"Well, young man. You're not old enough to remember the Nuclear Winter but I am. Do you know what the history books mean when they say `The National Guard mobilized and restored order.'?"
The student was uncertain about the change in conversation, and simply shook his head.
"It meant that the Guard saved this country from disappearing as Canada and a dozen European countries did. The Guard swept the countryside and evacuated millions of people thru snowdrifts measured in feet rather than inches. The Guard moved over a hundred million people from Canada and the northern states south to relative safety. And, on the way, the Guard broke open grocery stores and clothing stores, and made sure that what was available got distributed fairly... according to their point of view.
"It also meant that the Guard didn't appreciate lawyers trying to tell them what was legal and what wasn't. They needed engineers and doctors and nurses and truck drivers and mechanics and other `useful' people. To them, we were troublemakers taking up food and clothing and heat that could have gone to `useful' people. We know that many lawyers who protested too much were shot... or abandoned to survive as best they could.
"Usually they didn't.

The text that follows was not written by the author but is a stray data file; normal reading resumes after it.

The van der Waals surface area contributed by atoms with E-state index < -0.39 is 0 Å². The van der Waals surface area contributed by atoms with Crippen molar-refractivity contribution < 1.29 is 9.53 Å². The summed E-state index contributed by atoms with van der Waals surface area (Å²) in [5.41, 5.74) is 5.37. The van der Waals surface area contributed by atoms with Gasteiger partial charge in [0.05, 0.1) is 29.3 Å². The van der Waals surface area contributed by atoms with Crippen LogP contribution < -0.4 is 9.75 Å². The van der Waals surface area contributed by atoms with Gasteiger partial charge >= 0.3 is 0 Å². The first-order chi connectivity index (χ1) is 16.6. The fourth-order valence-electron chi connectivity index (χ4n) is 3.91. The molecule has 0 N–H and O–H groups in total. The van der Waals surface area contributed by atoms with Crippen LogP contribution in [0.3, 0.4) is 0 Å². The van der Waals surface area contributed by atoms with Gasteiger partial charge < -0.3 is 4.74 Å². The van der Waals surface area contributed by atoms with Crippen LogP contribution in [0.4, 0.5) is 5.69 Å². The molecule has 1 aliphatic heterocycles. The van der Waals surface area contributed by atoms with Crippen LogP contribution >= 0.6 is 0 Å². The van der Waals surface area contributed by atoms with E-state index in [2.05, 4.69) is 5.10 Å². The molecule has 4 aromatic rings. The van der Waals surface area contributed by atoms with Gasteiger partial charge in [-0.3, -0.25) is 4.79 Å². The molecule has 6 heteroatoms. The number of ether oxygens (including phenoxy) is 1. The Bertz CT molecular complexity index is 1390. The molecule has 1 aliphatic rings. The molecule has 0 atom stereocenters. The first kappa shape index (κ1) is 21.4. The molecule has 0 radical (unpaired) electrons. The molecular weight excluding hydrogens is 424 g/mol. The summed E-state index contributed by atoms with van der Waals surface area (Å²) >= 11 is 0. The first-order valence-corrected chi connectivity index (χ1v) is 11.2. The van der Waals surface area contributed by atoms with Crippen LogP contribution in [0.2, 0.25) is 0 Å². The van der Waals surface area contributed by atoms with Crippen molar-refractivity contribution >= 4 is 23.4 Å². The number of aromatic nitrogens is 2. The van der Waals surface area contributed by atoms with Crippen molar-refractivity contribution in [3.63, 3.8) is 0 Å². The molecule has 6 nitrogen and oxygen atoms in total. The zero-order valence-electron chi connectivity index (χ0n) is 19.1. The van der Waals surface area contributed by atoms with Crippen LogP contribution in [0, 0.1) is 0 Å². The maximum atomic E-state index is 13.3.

"And the postwar government seriously considered abolishing the professional practice of law altogether."
The dean sighed again, and, for a moment, his gaze was very far away.
"Instead, we have the National Legal Practices Act. It isn't so bad. We still have professional lawyers and we still settle disputes in civil courts. A number of European countries can't say that.
"But," the dean paused before resuming, "the Act does impose limitations on the practice of law and on its practitioners. Viewed rationally, those limitations make sense. As a nation, we do need our best and brightest to go into fields like medicine and engineering. And, the 110 limitation insures that laws, regulations and court decisions are easy for the average citizen to understand. More importantly, it also insures that the Guard won't feel intimidated by lawyers ever again. Which, in turn, keeps us safe."